“I think you have to wait for a couple of months. You have to wait… I expect in the first part of the season some problems.”
Maurizio Sarri was getting his excuses in before his first trip to Huddersfield, but no mitigation was required in West Yorkshire, where the Premier League saw the first shoots of Sarri-ball.
The Italian’s pessimism is permissible in these circumstances. Sarri’s appointment was too late and the start of the season too soon for him to implement the changes that need to be made before the Blues become the image of their new manager.
There were some encouraging signs at Wembley last week, despite the FA Cup winners suffering defeat in the Community Shield. In three weeks, Sarri had managed to cobble together a passable Man City tribute act from the collection of largely stand-in performers at his disposal but six days on, the Blues in yellow had a much more convincing look about them just from the inclusion of Willian and World Cup winner N’Golo Kante.
Eden Hazard was kept in reserve just in case he had to be dispatched from the bench but by the time the Belgian was sent out to stretch his legs, the game was won. Kante’s first goal for a year and Jorginho’s spot kick gave Sarri’s side a two-goal lead and renewed belief after the break that led to glimpses of the kind of swagger that the new manager did not expect just yet.
Given Jorginho’s importance to Sarri’s plan, presumably the manager expected the Italy midfielder to grow into the season in line with the expectations of the team as a whole. The only thing Jorginho is taking his sweet time over is his penalty duty.
After a bright showing at Wembley against the champions who craved his signature this summer, once he had settled into the opening half-hour, Jorginho was again at the heart of everything Chelsea offered, getting on the ball everywhere between the boxes, though the only touch he managed inside either was his most memorable – the penalty. Dovetailing with Kante to his right, you would expect to see Sarri allow both of his workhorses plenty of freedom to get forward and further license to improve their attacking output.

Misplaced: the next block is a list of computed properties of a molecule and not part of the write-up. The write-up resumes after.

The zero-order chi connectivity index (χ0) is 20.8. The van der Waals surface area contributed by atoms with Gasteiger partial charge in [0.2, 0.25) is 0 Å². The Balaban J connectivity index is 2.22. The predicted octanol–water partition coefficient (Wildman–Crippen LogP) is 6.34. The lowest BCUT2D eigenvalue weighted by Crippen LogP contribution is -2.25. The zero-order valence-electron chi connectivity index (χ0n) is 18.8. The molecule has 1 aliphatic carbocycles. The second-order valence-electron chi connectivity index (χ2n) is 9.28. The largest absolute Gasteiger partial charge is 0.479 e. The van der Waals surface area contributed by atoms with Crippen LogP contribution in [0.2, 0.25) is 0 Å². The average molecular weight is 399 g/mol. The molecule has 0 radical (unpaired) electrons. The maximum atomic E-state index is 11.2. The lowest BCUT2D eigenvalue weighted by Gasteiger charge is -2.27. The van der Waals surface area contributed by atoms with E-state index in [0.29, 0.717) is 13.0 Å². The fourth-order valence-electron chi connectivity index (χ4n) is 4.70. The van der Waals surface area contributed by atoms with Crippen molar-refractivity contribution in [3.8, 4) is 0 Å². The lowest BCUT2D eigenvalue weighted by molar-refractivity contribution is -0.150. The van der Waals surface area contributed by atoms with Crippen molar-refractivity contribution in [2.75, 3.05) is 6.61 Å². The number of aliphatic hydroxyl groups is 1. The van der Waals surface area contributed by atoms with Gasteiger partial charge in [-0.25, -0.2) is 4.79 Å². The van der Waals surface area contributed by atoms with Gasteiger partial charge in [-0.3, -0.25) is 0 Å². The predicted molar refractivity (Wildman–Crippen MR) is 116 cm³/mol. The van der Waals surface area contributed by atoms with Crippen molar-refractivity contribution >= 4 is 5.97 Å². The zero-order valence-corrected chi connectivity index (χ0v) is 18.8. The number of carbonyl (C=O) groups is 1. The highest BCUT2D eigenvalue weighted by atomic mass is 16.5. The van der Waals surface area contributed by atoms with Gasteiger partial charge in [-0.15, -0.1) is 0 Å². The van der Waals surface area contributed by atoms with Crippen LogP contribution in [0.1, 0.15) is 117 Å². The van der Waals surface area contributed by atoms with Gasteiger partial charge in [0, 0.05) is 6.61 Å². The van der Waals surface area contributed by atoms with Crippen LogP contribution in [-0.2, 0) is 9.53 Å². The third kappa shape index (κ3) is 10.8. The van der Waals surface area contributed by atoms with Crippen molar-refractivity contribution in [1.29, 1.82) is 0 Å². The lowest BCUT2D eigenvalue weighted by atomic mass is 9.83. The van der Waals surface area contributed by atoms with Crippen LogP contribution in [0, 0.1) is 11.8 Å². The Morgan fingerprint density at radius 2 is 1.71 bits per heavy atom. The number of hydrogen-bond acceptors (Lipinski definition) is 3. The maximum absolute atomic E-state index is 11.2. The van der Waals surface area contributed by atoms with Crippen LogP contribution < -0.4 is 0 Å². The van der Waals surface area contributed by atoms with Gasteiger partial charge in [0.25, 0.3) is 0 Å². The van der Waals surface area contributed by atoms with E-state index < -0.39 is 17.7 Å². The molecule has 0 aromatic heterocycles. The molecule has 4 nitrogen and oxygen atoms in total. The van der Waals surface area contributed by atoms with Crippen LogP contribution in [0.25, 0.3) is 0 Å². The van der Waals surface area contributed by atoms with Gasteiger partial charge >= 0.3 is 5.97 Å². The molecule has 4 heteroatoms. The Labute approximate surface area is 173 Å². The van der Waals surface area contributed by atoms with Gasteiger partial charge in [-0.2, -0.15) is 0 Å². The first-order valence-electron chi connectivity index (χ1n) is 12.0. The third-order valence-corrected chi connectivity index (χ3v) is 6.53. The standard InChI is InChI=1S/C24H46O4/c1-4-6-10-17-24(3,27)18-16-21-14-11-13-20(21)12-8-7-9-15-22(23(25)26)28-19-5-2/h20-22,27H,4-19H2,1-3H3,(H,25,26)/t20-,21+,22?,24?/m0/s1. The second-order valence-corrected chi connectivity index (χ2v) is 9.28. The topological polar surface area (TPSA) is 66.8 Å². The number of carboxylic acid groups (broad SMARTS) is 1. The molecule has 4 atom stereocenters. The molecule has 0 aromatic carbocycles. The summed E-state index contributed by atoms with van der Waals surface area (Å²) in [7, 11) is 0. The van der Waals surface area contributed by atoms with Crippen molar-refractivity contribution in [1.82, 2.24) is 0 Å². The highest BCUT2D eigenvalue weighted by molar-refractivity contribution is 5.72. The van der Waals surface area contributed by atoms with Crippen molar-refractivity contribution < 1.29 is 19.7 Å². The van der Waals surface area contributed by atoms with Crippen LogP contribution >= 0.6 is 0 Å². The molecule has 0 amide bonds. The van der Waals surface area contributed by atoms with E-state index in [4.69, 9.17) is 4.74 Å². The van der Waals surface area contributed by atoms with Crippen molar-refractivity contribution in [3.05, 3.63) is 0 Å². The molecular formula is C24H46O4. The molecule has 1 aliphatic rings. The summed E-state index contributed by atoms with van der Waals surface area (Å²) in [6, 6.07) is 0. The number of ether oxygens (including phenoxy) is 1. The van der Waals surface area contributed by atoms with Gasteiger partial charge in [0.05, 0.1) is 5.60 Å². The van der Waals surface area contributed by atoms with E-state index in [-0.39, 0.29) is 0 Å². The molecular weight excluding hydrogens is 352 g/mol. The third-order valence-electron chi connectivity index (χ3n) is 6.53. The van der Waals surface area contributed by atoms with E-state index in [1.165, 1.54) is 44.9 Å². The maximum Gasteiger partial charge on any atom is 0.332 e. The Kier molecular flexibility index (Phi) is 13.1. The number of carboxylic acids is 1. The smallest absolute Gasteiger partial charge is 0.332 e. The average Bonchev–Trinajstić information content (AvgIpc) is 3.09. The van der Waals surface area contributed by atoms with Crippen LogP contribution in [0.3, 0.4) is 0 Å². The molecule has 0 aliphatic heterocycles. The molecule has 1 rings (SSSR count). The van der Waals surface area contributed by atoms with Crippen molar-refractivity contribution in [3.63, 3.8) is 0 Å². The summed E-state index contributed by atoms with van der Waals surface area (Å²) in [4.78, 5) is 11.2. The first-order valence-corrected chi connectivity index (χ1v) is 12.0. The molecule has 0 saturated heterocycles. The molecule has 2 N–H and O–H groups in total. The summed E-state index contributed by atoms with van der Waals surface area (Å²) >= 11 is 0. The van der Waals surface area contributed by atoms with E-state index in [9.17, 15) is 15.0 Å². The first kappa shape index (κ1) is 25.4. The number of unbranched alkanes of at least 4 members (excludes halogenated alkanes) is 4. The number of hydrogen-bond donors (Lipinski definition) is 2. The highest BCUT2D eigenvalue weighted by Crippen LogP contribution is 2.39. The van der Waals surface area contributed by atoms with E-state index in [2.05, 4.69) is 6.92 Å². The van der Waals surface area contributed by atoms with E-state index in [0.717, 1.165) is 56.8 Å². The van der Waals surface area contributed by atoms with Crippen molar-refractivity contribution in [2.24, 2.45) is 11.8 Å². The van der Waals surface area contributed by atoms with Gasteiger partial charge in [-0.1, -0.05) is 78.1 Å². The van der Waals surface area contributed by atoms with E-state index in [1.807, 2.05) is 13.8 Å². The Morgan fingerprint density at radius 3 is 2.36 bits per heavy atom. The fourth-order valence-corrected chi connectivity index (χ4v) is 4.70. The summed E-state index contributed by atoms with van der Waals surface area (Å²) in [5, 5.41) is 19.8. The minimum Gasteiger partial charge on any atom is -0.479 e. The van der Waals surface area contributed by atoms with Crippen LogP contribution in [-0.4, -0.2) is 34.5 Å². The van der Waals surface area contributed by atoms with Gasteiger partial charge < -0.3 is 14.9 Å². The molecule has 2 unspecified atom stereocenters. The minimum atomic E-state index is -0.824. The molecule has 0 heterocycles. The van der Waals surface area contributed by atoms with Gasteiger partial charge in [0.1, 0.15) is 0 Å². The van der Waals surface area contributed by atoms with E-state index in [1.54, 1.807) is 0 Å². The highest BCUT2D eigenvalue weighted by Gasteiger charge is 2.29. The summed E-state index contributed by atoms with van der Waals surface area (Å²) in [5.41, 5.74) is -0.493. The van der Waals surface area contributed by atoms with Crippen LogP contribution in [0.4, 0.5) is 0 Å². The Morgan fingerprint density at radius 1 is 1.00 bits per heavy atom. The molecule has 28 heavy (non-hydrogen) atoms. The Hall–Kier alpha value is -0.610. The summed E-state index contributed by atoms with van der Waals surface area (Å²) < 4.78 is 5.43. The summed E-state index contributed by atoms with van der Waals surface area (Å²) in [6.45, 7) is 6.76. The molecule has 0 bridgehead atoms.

Jorginho's Premier League debut by numbers:
93.9% pass accuracy
2 tackles won
Tidy display. ❄️ pic.twitter.com/oXVcaLNTnD
— Squawka Football (@Squawka) August 11, 2018
Every one of Sarri’s back four had more touches and attempted more passes while Huddersfield refused to press high but no one in yellow matched Jorginho’s 93.9 per cent passing accuracy despite more chaos around him. There has been a noticeable improvement in Chelsea’s play already under Sarri. Against City, they completed 87 per cent of their passes and it took City until the 74th minute to match Chelsea’s volume. At the John Smith’s Stadium, they improved to 88 per cent. Only once last season did they achieve a better rate of accuracy then they managed last week and again on Saturday.
The venue for last season’s passing clinic presented by Antonio Conte’s Chelsea? Huddersfield. Perhaps the Terriers are more reluctant to chase the ball than many other opponents but that should not temper Sarri’s satisfaction with his new players.
The newest on display today was Chelsea’s No.1. It was the kind of debut Sarri will have wished for from Kepa Arrizabalaga, who was gently bedded in behind the back four. The main concern over a new foreign goalkeeper coming into English football, especially one as young as Kepa, concerns his domination of his box but Huddersfield lacked the quality to test that trait. Only Fulham so far on opening weekend attempted more crosses in open play but the Terriers’ accuracy was sadly lacking. Kepa had a single save to make as he enjoyed a debut during which his passing was the Spaniard’s most evident quality.
The sight of a hungry Hazard in the final 15 minutes was another bonus for Sarri. The Chelsea boss was insistent on Friday that the Belgium star would not be leaving for Real Madrid this month but he will still have felt reassured that Hazard is not intent on sulking. His mental state appears healthy and so too does his physical shape if the dribble which set up Pedro’s late goal is any proof.
The promotion of Hazard into the starting line-up against Arsenal next week will likely remedy another of the problems Sarri identified: the change of pace in his attack. The Gunners will offer a much sterner test than the Terriers and clearly it will take time before Sarri’s men can legitimately take on Pep Guardiola’s champions at their own game. But on Saturday’s evidence, perhaps the new manager can afford to think more positively in the short term.